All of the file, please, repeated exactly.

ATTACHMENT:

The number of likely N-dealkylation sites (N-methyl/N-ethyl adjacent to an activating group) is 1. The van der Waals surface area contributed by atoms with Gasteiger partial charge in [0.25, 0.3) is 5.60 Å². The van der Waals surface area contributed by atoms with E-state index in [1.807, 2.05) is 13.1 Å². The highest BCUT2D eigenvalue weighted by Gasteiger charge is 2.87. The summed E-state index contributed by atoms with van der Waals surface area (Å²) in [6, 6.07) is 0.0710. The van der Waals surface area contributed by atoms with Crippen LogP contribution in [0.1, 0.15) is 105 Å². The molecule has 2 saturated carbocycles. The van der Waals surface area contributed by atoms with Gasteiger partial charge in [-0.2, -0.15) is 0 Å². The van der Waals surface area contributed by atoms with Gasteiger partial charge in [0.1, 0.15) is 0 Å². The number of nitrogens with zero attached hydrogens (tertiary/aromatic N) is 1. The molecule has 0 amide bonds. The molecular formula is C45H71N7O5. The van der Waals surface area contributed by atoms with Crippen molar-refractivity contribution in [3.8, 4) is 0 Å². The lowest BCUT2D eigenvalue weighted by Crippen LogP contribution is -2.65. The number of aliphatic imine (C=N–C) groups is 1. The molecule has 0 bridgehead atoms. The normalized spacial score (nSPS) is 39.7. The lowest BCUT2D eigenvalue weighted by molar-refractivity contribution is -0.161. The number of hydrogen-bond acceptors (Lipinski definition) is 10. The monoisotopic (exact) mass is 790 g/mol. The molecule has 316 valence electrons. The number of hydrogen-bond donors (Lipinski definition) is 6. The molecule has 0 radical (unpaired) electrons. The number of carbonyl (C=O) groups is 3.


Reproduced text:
The number of likely N-dealkylation sites (N-methyl/N-ethyl adjacent to an activating group) is 1. The van der Waals surface area contributed by atoms with Gasteiger partial charge in [0.25, 0.3) is 5.60 Å². The van der Waals surface area contributed by atoms with E-state index in [1.807, 2.05) is 13.1 Å². The highest BCUT2D eigenvalue weighted by Gasteiger charge is 2.87. The summed E-state index contributed by atoms with van der Waals surface area (Å²) in [6, 6.07) is 0.0710. The van der Waals surface area contributed by atoms with Crippen LogP contribution in [0.1, 0.15) is 105 Å². The molecule has 2 saturated carbocycles. The van der Waals surface area contributed by atoms with Gasteiger partial charge in [-0.2, -0.15) is 0 Å². The van der Waals surface area contributed by atoms with Gasteiger partial charge in [0.1, 0.15) is 0 Å². The number of nitrogens with zero attached hydrogens (tertiary/aromatic N) is 1. The molecule has 0 amide bonds. The molecular formula is C45H71N7O5. The van der Waals surface area contributed by atoms with Crippen molar-refractivity contribution in [3.8, 4) is 0 Å². The lowest BCUT2D eigenvalue weighted by Crippen LogP contribution is -2.65. The number of aliphatic imine (C=N–C) groups is 1. The molecule has 0 bridgehead atoms. The normalized spacial score (nSPS) is 39.7. The lowest BCUT2D eigenvalue weighted by molar-refractivity contribution is -0.161. The number of hydrogen-bond acceptors (Lipinski definition) is 10. The monoisotopic (exact) mass is 790 g/mol. The molecule has 316 valence electrons. The number of hydrogen-bond donors (Lipinski definition) is 6. The molecule has 0 radical (unpaired) electrons. The number of carbonyl (C=O) groups is 3.